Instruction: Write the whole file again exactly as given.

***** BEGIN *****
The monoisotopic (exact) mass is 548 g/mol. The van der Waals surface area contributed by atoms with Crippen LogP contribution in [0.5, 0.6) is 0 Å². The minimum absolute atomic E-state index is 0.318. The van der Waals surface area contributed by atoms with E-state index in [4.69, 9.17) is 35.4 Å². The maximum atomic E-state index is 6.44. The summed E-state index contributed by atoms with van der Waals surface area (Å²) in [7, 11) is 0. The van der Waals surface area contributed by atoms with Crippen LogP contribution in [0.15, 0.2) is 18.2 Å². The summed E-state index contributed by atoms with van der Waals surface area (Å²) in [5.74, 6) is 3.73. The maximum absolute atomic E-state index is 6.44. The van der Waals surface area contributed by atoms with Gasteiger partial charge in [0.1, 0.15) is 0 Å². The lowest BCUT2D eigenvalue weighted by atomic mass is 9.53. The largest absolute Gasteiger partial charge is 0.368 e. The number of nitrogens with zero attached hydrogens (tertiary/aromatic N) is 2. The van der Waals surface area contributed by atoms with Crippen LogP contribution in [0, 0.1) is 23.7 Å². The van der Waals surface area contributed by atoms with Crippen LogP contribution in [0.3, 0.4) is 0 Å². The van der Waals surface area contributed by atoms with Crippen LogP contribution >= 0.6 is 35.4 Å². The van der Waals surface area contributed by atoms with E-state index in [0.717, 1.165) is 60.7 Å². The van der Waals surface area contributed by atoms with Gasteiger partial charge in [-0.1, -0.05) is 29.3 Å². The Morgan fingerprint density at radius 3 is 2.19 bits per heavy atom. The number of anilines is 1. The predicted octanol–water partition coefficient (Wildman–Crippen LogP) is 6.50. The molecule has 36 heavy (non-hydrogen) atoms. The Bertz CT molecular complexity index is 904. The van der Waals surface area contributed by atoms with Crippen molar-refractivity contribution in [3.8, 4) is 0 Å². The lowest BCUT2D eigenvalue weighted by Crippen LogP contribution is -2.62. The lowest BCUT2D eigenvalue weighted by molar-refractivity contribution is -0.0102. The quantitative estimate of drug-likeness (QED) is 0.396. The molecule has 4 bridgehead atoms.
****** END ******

The monoisotopic (exact) mass is 548 g/mol. The van der Waals surface area contributed by atoms with Crippen LogP contribution in [0.5, 0.6) is 0 Å². The minimum absolute atomic E-state index is 0.318. The van der Waals surface area contributed by atoms with E-state index in [4.69, 9.17) is 35.4 Å². The maximum atomic E-state index is 6.44. The summed E-state index contributed by atoms with van der Waals surface area (Å²) in [7, 11) is 0. The van der Waals surface area contributed by atoms with Crippen LogP contribution in [0.15, 0.2) is 18.2 Å². The summed E-state index contributed by atoms with van der Waals surface area (Å²) in [5.74, 6) is 3.73. The maximum absolute atomic E-state index is 6.44. The van der Waals surface area contributed by atoms with Gasteiger partial charge in [0.1, 0.15) is 0 Å². The lowest BCUT2D eigenvalue weighted by atomic mass is 9.53. The largest absolute Gasteiger partial charge is 0.368 e. The number of nitrogens with zero attached hydrogens (tertiary/aromatic N) is 2. The van der Waals surface area contributed by atoms with Crippen LogP contribution in [0, 0.1) is 23.7 Å². The van der Waals surface area contributed by atoms with Crippen LogP contribution in [0.3, 0.4) is 0 Å². The van der Waals surface area contributed by atoms with Crippen LogP contribution >= 0.6 is 35.4 Å². The van der Waals surface area contributed by atoms with E-state index in [0.717, 1.165) is 60.7 Å². The van der Waals surface area contributed by atoms with Gasteiger partial charge in [-0.1, -0.05) is 29.3 Å². The Morgan fingerprint density at radius 3 is 2.19 bits per heavy atom. The number of anilines is 1. The predicted octanol–water partition coefficient (Wildman–Crippen LogP) is 6.50. The molecule has 36 heavy (non-hydrogen) atoms. The Bertz CT molecular complexity index is 904. The van der Waals surface area contributed by atoms with Crippen molar-refractivity contribution in [3.8, 4) is 0 Å². The lowest BCUT2D eigenvalue weighted by Crippen LogP contribution is -2.62. The lowest BCUT2D eigenvalue weighted by molar-refractivity contribution is -0.0102. The quantitative estimate of drug-likeness (QED) is 0.396. The molecule has 4 bridgehead atoms.